Apache Tomcat and many other Java applications expect to retrieve SSL/TLS certificates from a Java Key Store (JKS). Jave Virtual Machines usually come with keytool to help you create a new key store.
Keytool helps you to:
- create a new JKS with a new private key
- generate a Certificate Signung Request (CSR) for the private key in this JKS
- import a certificate that you received for this CSR into your JKS
Keytool does not let you import an existing private key for which you already have a certificate. So you need to do this yourself, here’s how:
Let’s assume you have a private key (key.pem) and a certificate (cert.pem), both in PEM format as the file names suggest.
PEM format is ‘kind-of-human-readable’ and looks like e.g.
-----BEGIN CERTIFICATE----- Ulv6GtdFbjzLeqlkelqwewlq822OrEPdH+zxKUkKGX/eN . . (snip) . 9801asds3BCfu52dm7JHzPAOqWKaEwIgymlk= ----END CERTIFICATE-----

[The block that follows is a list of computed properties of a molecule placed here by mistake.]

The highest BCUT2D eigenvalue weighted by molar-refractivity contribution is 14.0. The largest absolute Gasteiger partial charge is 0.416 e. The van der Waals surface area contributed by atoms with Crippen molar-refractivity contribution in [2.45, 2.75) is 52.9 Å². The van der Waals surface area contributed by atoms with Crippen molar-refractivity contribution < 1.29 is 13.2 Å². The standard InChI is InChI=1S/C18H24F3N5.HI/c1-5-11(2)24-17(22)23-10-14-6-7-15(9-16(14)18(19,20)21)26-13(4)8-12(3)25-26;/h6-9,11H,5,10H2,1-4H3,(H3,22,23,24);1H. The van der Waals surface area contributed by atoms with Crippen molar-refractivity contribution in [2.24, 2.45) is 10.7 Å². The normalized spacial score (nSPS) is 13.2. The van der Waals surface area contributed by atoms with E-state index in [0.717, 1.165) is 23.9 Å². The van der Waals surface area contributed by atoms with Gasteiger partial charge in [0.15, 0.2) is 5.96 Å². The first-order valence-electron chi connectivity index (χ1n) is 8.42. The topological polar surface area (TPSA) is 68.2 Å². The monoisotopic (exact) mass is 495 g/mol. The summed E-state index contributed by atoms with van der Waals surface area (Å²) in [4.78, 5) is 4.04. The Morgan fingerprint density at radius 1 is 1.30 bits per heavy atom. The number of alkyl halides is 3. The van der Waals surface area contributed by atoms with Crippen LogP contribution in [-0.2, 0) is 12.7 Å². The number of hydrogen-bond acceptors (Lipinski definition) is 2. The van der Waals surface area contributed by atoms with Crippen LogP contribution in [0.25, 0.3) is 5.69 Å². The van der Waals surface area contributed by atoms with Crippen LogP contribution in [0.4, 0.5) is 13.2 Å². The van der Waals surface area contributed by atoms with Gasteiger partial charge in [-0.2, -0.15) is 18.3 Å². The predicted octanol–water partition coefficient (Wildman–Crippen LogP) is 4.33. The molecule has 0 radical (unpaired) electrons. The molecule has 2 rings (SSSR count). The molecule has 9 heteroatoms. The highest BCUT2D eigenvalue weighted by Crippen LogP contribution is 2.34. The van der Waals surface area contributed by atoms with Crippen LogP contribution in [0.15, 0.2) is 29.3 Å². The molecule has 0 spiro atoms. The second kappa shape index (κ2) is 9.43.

Convert both, the key and the certificate into DER format using openssl :
openssl pkcs8 -topk8 -nocrypt -in key.pem -inform PEM -out key.der -outform DER openssl x509 -in cert.pem -inform PEM -out cert.der -outform DER
Now comes the tricky bit, you need something to import these files into the JKS. ImportKey will do this for you, get the ImportKey.java (text/x-java-source, 6.6 kB, info) source or the compiled (Java 1.5 !) ImportKey.class (application/octet-stream, 3.3 kB, info) and run it like
user@host:~$ java ImportKey key.der cert.der Using keystore-file : /home/user/keystore.ImportKey One certificate, no chain. Key and certificate stored. Alias:importkey Password:importkey
Now we have a proper JKS containing our private key and certificate in a file called keystore.ImportKey, using ‘importkey’ as alias and also as password. For any further changes, like changing the password we can use keytool.